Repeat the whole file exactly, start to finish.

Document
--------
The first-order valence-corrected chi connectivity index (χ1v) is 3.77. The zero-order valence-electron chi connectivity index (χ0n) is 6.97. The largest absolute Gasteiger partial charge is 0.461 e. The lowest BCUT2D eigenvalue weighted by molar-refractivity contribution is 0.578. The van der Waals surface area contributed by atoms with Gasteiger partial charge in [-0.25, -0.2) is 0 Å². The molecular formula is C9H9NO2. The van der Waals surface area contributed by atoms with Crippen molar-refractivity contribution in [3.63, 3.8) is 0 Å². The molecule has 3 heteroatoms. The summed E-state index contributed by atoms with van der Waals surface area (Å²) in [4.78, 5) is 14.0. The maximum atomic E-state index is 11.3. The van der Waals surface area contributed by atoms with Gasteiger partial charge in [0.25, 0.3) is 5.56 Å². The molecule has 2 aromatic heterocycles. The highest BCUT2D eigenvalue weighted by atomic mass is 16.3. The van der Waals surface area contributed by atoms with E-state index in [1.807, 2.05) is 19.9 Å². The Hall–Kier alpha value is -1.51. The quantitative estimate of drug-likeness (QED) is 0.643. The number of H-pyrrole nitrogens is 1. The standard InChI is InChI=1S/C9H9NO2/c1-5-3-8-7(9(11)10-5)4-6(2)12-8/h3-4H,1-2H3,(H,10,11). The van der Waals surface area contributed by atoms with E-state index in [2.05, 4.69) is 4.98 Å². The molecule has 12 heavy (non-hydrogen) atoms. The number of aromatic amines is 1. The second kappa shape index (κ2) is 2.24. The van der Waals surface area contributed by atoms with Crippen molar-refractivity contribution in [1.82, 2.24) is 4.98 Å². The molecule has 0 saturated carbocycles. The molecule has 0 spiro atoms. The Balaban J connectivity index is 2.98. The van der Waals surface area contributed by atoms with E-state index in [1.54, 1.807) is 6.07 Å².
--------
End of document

The first-order valence-corrected chi connectivity index (χ1v) is 3.77. The zero-order valence-electron chi connectivity index (χ0n) is 6.97. The largest absolute Gasteiger partial charge is 0.461 e. The lowest BCUT2D eigenvalue weighted by molar-refractivity contribution is 0.578. The van der Waals surface area contributed by atoms with Gasteiger partial charge in [-0.25, -0.2) is 0 Å². The molecular formula is C9H9NO2. The van der Waals surface area contributed by atoms with Crippen molar-refractivity contribution in [3.63, 3.8) is 0 Å². The molecule has 3 heteroatoms. The summed E-state index contributed by atoms with van der Waals surface area (Å²) in [4.78, 5) is 14.0. The maximum atomic E-state index is 11.3. The van der Waals surface area contributed by atoms with Gasteiger partial charge in [0.25, 0.3) is 5.56 Å². The molecule has 2 aromatic heterocycles. The highest BCUT2D eigenvalue weighted by atomic mass is 16.3. The van der Waals surface area contributed by atoms with E-state index in [1.807, 2.05) is 19.9 Å². The Hall–Kier alpha value is -1.51. The quantitative estimate of drug-likeness (QED) is 0.643. The number of H-pyrrole nitrogens is 1. The standard InChI is InChI=1S/C9H9NO2/c1-5-3-8-7(9(11)10-5)4-6(2)12-8/h3-4H,1-2H3,(H,10,11). The van der Waals surface area contributed by atoms with E-state index in [2.05, 4.69) is 4.98 Å². The molecule has 12 heavy (non-hydrogen) atoms. The number of aromatic amines is 1. The second kappa shape index (κ2) is 2.24. The van der Waals surface area contributed by atoms with Crippen molar-refractivity contribution in [1.82, 2.24) is 4.98 Å². The molecule has 0 saturated carbocycles. The molecule has 0 spiro atoms. The Balaban J connectivity index is 2.98. The van der Waals surface area contributed by atoms with E-state index in [1.54, 1.807) is 6.07 Å².